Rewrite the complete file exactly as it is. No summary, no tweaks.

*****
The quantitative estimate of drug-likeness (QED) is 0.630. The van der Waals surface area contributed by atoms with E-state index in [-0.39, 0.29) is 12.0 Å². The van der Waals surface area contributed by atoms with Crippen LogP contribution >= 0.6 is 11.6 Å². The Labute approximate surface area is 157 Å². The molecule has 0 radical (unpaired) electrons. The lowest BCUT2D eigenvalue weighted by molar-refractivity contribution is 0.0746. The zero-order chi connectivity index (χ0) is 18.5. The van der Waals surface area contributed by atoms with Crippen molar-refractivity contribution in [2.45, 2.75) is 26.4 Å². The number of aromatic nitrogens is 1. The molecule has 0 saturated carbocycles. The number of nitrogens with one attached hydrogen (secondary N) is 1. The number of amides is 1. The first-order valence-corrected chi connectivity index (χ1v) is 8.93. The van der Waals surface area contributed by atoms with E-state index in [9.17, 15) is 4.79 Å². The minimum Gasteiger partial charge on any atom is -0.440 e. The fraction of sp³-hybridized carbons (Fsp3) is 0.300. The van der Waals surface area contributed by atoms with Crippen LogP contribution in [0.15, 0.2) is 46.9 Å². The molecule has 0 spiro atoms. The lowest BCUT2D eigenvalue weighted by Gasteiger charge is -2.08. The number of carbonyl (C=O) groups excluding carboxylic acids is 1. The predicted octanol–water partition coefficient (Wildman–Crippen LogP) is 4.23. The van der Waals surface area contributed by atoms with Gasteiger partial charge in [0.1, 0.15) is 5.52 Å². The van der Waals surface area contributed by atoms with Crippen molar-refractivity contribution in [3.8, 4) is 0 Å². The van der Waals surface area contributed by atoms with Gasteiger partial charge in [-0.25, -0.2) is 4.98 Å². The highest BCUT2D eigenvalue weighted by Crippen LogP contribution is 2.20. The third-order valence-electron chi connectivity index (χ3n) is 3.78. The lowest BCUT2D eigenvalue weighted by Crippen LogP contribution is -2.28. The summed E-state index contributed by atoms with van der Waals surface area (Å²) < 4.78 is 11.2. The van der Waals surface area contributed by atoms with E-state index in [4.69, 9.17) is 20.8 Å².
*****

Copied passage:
The quantitative estimate of drug-likeness (QED) is 0.630. The van der Waals surface area contributed by atoms with E-state index in [-0.39, 0.29) is 12.0 Å². The van der Waals surface area contributed by atoms with Crippen LogP contribution >= 0.6 is 11.6 Å². The Labute approximate surface area is 157 Å². The molecule has 0 radical (unpaired) electrons. The lowest BCUT2D eigenvalue weighted by molar-refractivity contribution is 0.0746. The zero-order chi connectivity index (χ0) is 18.5. The van der Waals surface area contributed by atoms with Crippen molar-refractivity contribution in [2.45, 2.75) is 26.4 Å². The number of aromatic nitrogens is 1. The molecule has 0 saturated carbocycles. The number of nitrogens with one attached hydrogen (secondary N) is 1. The number of amides is 1. The first-order valence-corrected chi connectivity index (χ1v) is 8.93. The van der Waals surface area contributed by atoms with E-state index in [9.17, 15) is 4.79 Å². The minimum Gasteiger partial charge on any atom is -0.440 e. The fraction of sp³-hybridized carbons (Fsp3) is 0.300. The van der Waals surface area contributed by atoms with Crippen LogP contribution in [0.15, 0.2) is 46.9 Å². The molecule has 0 spiro atoms. The lowest BCUT2D eigenvalue weighted by Gasteiger charge is -2.08. The number of carbonyl (C=O) groups excluding carboxylic acids is 1. The predicted octanol–water partition coefficient (Wildman–Crippen LogP) is 4.23. The van der Waals surface area contributed by atoms with Gasteiger partial charge in [0.1, 0.15) is 5.52 Å². The van der Waals surface area contributed by atoms with Crippen molar-refractivity contribution in [3.8, 4) is 0 Å². The van der Waals surface area contributed by atoms with Gasteiger partial charge in [-0.25, -0.2) is 4.98 Å². The highest BCUT2D eigenvalue weighted by Crippen LogP contribution is 2.20. The third-order valence-electron chi connectivity index (χ3n) is 3.78. The lowest BCUT2D eigenvalue weighted by Crippen LogP contribution is -2.28. The summed E-state index contributed by atoms with van der Waals surface area (Å²) < 4.78 is 11.2. The van der Waals surface area contributed by atoms with E-state index in [4.69, 9.17) is 20.8 Å².